Last edited: May 22, 2014
  9. MikeyD

    MikeyD Active Member

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    Maybe I've been lucky, but I haven't had a problem with rolling upgrades/updates in any of my distros. Similar to @ryanvade I've been running Arch on a small Asus netbook for 3-4 years without having any breakages and Fedora on an Acer ultrabook for about 1 year now with no breakage. Arch is surprising as for a bleeding-edge distro I always assume there will be issues, especially if I've been lazy and haven't updated in a couple months. Just on this forum though I've seen many people hit errors in Arch upgrades so I wouldn't consider it a "stable" release cycle.

    I believe the distros with slower release cycles may offer more stability between upgrades at the cost of not necessarily getting the "latest and greatest" release right when it become available. I've never had an issue with Centos, although I guess that is considered more of a "server" distro, but distros with slower release cycles like Centos generally allow extra time for bug-fixes and cross-hardware stability, but again at the cost of longer waits for new versions
     
  10. Yesyesloud

    Yesyesloud Active Member

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    Pretty true, @MikeyD. Arch is very reliable, specially if you use open source drivers.

    After I decided that Catalyst for Linux comes from hell (incredibly buggy multi-head support in spite of better performance), I loaded FOSS drivers for all possible devices. No more issues so far.

    Since Manjaro is Arch-based and its "equivalent" updates take longer to be released, it tends to be more stable than Arch itself, but security is a bit compromised. MUCH safer than windows anyway. Windows security sucks dinosaur ass.
     
  11. dfgrbac

    dfgrbac New Member

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    Don't take me wrong, the rolling updates work fine for the base systems. It's the applications that start failing after a several updates. I like 3-D games for instance, and when updates are available for the systems, many of these applications do not get updates. They seem to take the hits first and begin failing. I promised myself that I would never update my system until the next major release, but after installing everything I want on my "new" system, I start to think - well maybe they have this rolling update thing fixed by now, and I keep updating with hope. Sure enough, eventually things start breaking. On my latest PCLinuxOS system, even some KDE features stopped working suddenly.
     
  12. Yesyesloud

    Yesyesloud Active Member

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    Odd... I never had problems like that. I only experienced driver breakage after upgrades, back when I didn't use FOSS versions.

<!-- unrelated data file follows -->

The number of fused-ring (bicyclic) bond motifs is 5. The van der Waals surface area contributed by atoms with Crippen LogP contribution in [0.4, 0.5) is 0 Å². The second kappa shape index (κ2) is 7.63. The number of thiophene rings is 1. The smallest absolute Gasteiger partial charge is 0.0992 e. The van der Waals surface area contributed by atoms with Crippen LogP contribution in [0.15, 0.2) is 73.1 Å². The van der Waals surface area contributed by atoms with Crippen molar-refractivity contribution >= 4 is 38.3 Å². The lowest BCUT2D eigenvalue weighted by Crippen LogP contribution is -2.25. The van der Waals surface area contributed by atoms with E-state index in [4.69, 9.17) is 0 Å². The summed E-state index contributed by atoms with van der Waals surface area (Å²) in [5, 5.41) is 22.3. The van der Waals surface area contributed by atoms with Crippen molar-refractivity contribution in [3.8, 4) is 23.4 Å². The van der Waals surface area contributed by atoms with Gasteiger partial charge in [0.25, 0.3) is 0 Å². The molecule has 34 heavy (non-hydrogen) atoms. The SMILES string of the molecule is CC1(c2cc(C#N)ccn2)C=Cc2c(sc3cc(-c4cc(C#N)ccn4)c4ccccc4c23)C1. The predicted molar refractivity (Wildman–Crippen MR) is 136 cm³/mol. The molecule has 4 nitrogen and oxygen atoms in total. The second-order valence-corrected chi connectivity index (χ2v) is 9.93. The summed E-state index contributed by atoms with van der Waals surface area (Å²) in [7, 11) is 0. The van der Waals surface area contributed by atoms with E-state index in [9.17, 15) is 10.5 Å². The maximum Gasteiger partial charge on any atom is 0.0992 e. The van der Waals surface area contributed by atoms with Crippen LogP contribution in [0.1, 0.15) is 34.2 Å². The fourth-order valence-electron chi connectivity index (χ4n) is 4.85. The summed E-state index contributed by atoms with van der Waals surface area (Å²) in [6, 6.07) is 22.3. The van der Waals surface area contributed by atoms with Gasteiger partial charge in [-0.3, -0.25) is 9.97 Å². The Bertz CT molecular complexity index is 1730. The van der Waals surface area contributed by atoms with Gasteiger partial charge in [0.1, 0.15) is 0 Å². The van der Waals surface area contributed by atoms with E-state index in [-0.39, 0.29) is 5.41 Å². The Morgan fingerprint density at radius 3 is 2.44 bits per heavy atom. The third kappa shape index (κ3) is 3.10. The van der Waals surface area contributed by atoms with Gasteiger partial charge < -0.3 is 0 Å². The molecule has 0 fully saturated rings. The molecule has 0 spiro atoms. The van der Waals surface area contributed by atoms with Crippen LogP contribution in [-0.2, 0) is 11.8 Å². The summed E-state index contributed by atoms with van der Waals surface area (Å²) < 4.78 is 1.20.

I use Gnome, XFCE and LXDE though.

    How many rolling distros have you actually tried out? Maybe you need a new one...
     
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  13. Yesyesloud

    Yesyesloud Active Member

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    A big point was kind of not argued clearly: Windows is not a rolling operating system.

    You could simply use a non-rolling Linux distribution: you'll still get updates for that given version until it's discontinued, just like windows. And it would be as stable as you want.
     
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  14. dfgrbac

    dfgrbac New Member

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    Hi again Linux fans.

    I want to update my comments on this issue. After this original discussion took place, I decided to try switching to the Mageia rolling distribution. Wow! I am glad I did. I have had no problems keeping this distribution, my applications, and the upgrades running smoothly. Mageia is a fine OS. None of my applications have ever failed since using this system. All upgrades have gone without a hitch. Not only that, but Mageia was advanced to a new version this year for which I was notified by a Icon. By clicking and following instructions, the system easily and smoothly upgraded to the new version.

    I have to say I am impressed. Now the new Mageia is signaling its rolling upgrades, and I have done several with no problem.

    I am happy to report the good news!
     
  15. MadmanRB

    MadmanRB New Member

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    Mageia cauldron? Yeah thats not too shabby.
    Give openSUSE tumbleweed a try as well
     
  16. Darren Hale

    Darren Hale Active Member

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    I like the Rolling model my distro of choice LINUXBBQ uses Sid as a base and only real issue was removal of libreoffice for a while during GCC5 transition. This was fixed by installing the version from Libreoffice site. As mentioned siduction warns when there are breakages so - so don't upgrade during that time. LinuxBBQ also uses their repos as well.
     
  17. MadmanRB

    MadmanRB New Member

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    Debian Sid is a little too unreliable for my tastes, I rather use testing or Manjaro